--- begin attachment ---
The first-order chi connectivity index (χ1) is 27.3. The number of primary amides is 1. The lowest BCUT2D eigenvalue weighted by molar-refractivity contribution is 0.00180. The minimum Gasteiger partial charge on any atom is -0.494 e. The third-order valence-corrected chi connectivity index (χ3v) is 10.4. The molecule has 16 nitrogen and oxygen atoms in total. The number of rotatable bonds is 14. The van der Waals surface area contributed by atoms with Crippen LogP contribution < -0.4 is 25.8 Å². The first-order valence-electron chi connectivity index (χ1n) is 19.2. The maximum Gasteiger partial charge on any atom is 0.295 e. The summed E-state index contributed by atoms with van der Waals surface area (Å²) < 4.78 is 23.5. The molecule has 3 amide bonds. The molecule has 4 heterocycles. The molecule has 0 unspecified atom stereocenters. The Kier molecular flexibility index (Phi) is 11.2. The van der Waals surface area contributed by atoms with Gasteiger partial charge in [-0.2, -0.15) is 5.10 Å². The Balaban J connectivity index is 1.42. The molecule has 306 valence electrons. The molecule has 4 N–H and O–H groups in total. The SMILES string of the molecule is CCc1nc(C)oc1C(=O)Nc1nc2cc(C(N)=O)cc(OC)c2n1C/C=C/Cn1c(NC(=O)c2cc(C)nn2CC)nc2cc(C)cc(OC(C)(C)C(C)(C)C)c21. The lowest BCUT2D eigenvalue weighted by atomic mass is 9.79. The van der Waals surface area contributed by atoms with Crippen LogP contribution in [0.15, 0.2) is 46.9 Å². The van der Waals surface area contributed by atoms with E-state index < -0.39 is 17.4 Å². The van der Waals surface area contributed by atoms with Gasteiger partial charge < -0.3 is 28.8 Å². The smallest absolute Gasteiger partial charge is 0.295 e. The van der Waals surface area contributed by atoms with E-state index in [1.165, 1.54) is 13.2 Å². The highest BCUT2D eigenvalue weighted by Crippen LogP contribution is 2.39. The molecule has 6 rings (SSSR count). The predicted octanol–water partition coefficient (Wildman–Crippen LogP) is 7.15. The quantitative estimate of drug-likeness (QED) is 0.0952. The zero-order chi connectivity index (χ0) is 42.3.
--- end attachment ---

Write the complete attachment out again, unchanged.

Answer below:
The first-order chi connectivity index (χ1) is 27.3. The number of primary amides is 1. The lowest BCUT2D eigenvalue weighted by molar-refractivity contribution is 0.00180. The minimum Gasteiger partial charge on any atom is -0.494 e. The third-order valence-corrected chi connectivity index (χ3v) is 10.4. The molecule has 16 nitrogen and oxygen atoms in total. The number of rotatable bonds is 14. The van der Waals surface area contributed by atoms with Crippen LogP contribution < -0.4 is 25.8 Å². The first-order valence-electron chi connectivity index (χ1n) is 19.2. The maximum Gasteiger partial charge on any atom is 0.295 e. The summed E-state index contributed by atoms with van der Waals surface area (Å²) < 4.78 is 23.5. The molecule has 3 amide bonds. The molecule has 4 heterocycles. The molecule has 0 unspecified atom stereocenters. The Kier molecular flexibility index (Phi) is 11.2. The van der Waals surface area contributed by atoms with Gasteiger partial charge in [-0.2, -0.15) is 5.10 Å². The Balaban J connectivity index is 1.42. The molecule has 306 valence electrons. The molecule has 4 N–H and O–H groups in total. The SMILES string of the molecule is CCc1nc(C)oc1C(=O)Nc1nc2cc(C(N)=O)cc(OC)c2n1C/C=C/Cn1c(NC(=O)c2cc(C)nn2CC)nc2cc(C)cc(OC(C)(C)C(C)(C)C)c21. The lowest BCUT2D eigenvalue weighted by atomic mass is 9.79. The van der Waals surface area contributed by atoms with Crippen LogP contribution in [0.15, 0.2) is 46.9 Å². The van der Waals surface area contributed by atoms with E-state index < -0.39 is 17.4 Å². The van der Waals surface area contributed by atoms with Gasteiger partial charge < -0.3 is 28.8 Å². The smallest absolute Gasteiger partial charge is 0.295 e. The van der Waals surface area contributed by atoms with E-state index in [1.165, 1.54) is 13.2 Å². The highest BCUT2D eigenvalue weighted by Crippen LogP contribution is 2.39. The molecule has 6 rings (SSSR count). The predicted octanol–water partition coefficient (Wildman–Crippen LogP) is 7.15. The quantitative estimate of drug-likeness (QED) is 0.0952. The zero-order chi connectivity index (χ0) is 42.3.